Depending on which category of weapons an individual would like to purchase and own whether in regards to their profession or hobby there are a number of licenses made available by the Spanish government. They may not own or use a firearm unless they are at least 18 years old (unless they get a proper license for a minor to handle firearms) and pass all the necessary background checks, evaluations, and provide a proper reason for their owning of a firearm.

Firearms Licenses of Spain

License A: This license permits the use of all available weapons and covers all other licenses. It is only available for armed forces, police, and civil guard during their active service.

License B: Valid only for individuals who prove the need for self protection. Allows one category 1 weapon to be owned. It is renewed every three years for anyone under the age of 60 who has a valid reason to possess a firearm for self defense, two years for those between 60 and 70, and one year for those over 70.

License C: This license is for security guards only. Allows the use of weapons category 1, 2, and 3 (while on duty as per the Laws of Private Security). It and its related photo I.D. are renewable every five years.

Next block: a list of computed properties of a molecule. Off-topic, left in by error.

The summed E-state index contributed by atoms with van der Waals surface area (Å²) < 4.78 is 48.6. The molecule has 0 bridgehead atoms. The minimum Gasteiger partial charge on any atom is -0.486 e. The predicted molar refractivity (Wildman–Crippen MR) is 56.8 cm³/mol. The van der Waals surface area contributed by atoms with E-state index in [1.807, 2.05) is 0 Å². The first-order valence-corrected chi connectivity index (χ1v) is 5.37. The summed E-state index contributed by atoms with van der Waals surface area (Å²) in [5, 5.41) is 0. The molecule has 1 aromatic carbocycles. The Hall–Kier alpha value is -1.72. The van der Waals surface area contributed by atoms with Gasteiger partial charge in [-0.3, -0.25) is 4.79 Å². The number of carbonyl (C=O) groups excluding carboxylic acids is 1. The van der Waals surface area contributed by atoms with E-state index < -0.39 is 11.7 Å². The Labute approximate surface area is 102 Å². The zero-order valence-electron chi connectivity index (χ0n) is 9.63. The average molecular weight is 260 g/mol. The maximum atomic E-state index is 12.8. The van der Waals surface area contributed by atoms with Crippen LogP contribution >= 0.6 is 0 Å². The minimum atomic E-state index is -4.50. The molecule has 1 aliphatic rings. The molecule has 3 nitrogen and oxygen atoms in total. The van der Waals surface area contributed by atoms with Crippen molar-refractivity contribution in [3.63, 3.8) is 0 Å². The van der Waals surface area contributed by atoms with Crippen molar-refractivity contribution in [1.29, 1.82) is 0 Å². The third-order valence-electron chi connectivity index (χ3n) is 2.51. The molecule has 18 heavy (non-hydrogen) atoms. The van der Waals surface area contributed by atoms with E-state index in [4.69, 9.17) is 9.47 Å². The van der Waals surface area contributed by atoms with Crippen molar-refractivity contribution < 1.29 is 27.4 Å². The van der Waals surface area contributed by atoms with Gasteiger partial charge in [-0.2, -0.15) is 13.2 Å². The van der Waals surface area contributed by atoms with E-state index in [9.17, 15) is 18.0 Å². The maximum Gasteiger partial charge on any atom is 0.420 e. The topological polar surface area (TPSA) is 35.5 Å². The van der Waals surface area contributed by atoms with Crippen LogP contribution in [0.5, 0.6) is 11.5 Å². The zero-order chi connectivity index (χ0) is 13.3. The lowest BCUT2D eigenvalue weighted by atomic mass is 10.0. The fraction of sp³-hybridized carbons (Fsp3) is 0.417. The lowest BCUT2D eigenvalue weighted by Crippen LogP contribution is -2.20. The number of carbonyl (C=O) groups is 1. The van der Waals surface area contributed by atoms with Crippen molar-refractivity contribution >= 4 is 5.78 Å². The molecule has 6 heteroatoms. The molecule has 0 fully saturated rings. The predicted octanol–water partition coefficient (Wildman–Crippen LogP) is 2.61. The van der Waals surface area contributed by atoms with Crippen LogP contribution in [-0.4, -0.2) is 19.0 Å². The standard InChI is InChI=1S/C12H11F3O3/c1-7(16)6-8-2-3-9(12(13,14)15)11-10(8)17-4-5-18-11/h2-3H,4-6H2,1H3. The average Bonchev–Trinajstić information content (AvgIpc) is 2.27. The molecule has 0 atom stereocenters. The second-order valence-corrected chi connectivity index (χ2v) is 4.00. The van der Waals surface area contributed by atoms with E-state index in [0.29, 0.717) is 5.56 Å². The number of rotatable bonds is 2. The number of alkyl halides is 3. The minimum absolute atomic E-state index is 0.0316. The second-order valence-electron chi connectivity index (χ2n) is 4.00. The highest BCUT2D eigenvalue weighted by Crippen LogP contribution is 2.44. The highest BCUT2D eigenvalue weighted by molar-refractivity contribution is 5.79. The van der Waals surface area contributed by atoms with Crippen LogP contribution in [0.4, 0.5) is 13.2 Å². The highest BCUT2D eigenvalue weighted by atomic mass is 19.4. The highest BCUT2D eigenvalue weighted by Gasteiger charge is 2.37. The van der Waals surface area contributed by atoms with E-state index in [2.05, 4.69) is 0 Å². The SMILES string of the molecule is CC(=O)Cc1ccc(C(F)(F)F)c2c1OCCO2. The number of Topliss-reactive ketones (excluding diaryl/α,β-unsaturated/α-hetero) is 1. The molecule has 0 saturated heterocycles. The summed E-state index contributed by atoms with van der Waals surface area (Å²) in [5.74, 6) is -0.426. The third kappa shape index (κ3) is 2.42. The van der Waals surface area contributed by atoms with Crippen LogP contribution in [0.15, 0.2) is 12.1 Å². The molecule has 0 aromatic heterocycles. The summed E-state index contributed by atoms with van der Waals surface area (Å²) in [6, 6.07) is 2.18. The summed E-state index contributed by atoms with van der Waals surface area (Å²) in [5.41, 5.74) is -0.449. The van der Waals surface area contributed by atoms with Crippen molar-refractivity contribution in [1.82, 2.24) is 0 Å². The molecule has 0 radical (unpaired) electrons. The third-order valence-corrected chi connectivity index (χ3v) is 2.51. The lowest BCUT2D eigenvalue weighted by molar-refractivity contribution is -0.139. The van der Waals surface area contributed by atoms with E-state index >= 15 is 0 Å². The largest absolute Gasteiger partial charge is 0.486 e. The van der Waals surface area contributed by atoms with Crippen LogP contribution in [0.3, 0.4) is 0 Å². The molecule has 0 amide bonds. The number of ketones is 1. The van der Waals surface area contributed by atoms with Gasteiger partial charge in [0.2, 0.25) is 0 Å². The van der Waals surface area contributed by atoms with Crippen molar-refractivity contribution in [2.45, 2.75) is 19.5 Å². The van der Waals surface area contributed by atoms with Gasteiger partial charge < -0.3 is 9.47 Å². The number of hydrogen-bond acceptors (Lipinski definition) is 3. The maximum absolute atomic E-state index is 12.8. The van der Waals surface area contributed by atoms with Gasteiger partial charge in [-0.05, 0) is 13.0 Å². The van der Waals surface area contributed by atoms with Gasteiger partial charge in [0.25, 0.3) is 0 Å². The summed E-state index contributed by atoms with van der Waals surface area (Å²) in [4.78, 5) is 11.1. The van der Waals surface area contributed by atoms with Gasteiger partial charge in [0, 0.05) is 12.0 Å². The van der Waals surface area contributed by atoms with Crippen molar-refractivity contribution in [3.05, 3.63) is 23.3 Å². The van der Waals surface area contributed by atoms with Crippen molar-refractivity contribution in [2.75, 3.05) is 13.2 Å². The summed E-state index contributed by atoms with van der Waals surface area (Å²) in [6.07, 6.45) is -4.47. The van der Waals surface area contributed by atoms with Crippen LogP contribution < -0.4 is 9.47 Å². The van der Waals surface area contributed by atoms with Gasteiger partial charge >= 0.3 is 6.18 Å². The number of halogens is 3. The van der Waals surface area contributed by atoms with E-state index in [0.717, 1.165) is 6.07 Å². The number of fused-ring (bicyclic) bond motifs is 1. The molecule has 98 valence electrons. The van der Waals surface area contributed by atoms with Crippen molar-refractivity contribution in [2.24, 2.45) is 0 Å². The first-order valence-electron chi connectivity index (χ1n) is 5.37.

License D: This license applies to big game hunting. For those 60 and younger, the license lasts five years. For those between 60 and 70, the license lasts two years. This allows for the ownership of up to five full-bore rifles (category 2.2 weapons). The firearms themselves must be stored in a safe.

License E: This allows for the ownership of up to twelve category 3 and 7 total. Lasting five years for those under 60 and two for those between 60 and 70. This license allows up to six sporting rifles and FAC-rate air guns, six shotguns, twelve FAC-rated air guns, up to twelve crossbows, or twelve line launching guns. Combinations of each are allowed but no more than twelve of the items in total in addition to their additional limits License F: This license is for members of the Federation of Shooting Sports. It is valid for three years and only applies to hunting weapons. Between one and ten firearms, depending on the shooting class, are covered by this license and are limited to use at the shooting range. The firearms themselves must be stored unloaded at the owner's home or at a shooting club.